A team of scientists have discovered the world’s oldest stromatolite fossils about 3.7 billion years old in the world’s oldest sedimentary rocks in the Isua Greenstone Belt along the edge of Greenland’s icecap. The findings were published in journal Nature on 31 August 2016.
Led by the Australian University of Wollongong’s (UOW) Professor Allen Nutman, the team's discovery pushes back the previous record by 220 million years and captures the earliest history of the planet.
The discovery of the Isua stromatolite fossils provides a greater understanding of early diversity of life on Earth which could have implications for the understanding of life on Mars.
• A team of Australian geologists made the discovery in July 2012 while carrying out field research in Isua, a remote place in Greenland.
• One day while working at the field, they came across some outcroppings never seen before.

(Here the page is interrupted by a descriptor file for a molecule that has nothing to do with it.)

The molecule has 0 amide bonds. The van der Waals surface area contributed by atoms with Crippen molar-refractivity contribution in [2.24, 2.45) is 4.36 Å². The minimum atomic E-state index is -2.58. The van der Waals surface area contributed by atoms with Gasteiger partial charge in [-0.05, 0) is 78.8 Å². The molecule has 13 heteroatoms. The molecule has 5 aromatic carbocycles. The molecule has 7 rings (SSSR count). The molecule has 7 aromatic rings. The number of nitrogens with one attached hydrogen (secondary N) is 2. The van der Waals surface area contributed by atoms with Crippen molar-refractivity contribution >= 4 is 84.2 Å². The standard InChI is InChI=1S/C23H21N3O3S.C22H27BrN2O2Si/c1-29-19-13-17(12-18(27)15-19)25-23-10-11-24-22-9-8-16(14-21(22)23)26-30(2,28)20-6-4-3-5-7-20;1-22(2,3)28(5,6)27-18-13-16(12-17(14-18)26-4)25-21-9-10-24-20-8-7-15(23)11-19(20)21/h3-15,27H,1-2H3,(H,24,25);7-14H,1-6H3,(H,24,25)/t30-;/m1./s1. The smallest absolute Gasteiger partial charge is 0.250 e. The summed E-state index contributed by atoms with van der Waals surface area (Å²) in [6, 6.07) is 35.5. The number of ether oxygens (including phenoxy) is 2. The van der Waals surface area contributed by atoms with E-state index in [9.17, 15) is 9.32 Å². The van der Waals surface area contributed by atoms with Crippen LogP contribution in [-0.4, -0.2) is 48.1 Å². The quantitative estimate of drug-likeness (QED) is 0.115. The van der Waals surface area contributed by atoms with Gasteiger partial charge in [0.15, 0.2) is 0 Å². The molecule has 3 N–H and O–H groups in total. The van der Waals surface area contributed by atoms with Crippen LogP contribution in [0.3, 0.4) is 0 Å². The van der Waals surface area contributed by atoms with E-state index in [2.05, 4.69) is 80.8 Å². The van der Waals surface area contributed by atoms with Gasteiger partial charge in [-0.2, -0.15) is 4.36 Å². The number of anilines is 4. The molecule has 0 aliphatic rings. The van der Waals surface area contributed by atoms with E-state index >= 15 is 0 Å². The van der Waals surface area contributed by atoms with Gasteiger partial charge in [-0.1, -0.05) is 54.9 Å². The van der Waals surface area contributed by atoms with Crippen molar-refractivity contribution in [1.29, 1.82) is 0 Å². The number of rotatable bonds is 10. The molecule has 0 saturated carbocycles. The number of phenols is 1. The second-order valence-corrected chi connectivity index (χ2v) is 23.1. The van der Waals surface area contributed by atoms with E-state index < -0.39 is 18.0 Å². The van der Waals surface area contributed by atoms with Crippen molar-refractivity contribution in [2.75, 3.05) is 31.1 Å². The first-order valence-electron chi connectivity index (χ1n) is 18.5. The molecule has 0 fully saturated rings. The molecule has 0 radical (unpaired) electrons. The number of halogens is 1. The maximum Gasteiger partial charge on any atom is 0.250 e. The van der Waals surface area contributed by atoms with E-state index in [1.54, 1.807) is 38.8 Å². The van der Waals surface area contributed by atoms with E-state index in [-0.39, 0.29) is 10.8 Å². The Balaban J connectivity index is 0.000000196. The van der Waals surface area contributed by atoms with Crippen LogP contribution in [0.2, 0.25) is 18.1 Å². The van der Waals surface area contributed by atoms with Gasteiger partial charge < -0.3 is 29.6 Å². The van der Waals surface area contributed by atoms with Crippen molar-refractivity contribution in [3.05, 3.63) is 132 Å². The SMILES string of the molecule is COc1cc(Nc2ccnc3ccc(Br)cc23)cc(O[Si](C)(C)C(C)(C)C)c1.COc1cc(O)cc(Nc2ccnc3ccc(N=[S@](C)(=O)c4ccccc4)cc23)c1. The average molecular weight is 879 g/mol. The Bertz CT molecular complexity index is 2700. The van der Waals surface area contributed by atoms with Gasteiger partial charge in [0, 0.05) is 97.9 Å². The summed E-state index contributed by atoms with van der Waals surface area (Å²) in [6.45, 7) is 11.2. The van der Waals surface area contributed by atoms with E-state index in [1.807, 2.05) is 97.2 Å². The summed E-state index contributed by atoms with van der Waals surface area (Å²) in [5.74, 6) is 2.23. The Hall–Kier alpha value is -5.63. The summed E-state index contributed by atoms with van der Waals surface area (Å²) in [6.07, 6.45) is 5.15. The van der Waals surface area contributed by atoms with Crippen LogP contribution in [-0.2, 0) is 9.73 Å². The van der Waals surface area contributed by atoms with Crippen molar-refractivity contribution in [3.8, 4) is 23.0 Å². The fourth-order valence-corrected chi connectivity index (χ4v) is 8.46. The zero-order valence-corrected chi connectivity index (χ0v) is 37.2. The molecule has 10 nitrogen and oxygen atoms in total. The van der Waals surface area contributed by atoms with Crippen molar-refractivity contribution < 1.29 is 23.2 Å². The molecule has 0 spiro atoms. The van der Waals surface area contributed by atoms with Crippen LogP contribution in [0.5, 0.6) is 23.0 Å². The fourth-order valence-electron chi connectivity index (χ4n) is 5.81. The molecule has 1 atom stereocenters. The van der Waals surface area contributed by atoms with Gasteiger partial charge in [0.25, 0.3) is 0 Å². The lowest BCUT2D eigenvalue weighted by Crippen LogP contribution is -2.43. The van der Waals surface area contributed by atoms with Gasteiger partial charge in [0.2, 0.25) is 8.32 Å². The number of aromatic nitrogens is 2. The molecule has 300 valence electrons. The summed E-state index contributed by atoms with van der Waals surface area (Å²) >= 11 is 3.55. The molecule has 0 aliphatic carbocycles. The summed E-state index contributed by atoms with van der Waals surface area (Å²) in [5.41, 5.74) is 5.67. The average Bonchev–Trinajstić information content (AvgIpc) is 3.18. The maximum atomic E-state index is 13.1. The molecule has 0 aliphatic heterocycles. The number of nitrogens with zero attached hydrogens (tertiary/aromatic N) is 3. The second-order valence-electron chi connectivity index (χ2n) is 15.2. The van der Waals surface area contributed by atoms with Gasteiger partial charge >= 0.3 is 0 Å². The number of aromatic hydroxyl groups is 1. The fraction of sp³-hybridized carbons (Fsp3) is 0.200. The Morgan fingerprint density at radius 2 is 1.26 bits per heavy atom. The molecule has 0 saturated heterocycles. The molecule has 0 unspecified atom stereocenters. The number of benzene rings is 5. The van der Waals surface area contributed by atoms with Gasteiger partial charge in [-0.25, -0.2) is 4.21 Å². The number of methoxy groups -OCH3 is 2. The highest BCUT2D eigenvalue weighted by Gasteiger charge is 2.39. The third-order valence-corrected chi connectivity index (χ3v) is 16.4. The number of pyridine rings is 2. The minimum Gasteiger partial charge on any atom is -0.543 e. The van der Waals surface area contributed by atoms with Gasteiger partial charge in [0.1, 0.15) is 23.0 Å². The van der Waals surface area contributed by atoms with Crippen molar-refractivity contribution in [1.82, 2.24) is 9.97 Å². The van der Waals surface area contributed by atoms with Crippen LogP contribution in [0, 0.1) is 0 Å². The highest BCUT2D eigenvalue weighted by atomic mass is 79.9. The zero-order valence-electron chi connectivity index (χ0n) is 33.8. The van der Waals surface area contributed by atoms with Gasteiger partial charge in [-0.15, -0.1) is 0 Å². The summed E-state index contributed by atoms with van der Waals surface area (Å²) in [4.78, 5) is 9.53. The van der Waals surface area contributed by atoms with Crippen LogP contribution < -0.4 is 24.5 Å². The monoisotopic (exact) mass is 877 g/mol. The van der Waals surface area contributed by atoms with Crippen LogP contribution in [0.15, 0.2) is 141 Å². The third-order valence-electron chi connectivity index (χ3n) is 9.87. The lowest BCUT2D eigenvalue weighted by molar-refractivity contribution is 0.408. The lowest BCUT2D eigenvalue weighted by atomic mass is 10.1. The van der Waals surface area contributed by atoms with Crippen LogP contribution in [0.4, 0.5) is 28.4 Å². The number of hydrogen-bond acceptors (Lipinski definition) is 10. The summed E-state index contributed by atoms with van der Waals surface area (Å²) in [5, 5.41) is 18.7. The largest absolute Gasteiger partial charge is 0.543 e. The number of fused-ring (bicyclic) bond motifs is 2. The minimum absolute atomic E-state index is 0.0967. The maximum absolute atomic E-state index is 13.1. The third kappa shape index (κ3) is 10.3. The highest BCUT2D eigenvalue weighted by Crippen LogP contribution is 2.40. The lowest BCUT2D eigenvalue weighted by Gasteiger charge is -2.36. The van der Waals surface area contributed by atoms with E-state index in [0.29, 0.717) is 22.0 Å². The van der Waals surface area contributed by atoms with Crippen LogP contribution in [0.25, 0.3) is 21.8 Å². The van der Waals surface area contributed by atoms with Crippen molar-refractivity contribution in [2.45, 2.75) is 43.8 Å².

• Upon further assessment, the researchers were able to know they were conical structures, one to four centimeters high.
• The outcroppings looked like microbial mats known as stromatolites. The researchers carried out laboratory analysis and found its formations to be 3.7 billion years old.
• Using radiometric dating, the scientists were able to find out the age of the rocks.
• The fossils are called stromatolites, which are layers of ancient microorganisms that grew in shallow water.
• Stromatolites are built layer-by-layer by a mat of photosynthesising bacteria in shallow water.
• Over time, they create structures of varying size and shape, from tall domed towers to small, pointed cones.
• Oddly enough, stromatolites are older than the world’s oldest rocks, since scientists think that the rocks they co-existed with have been crushed and destroyed by plate tectonic and erosion.
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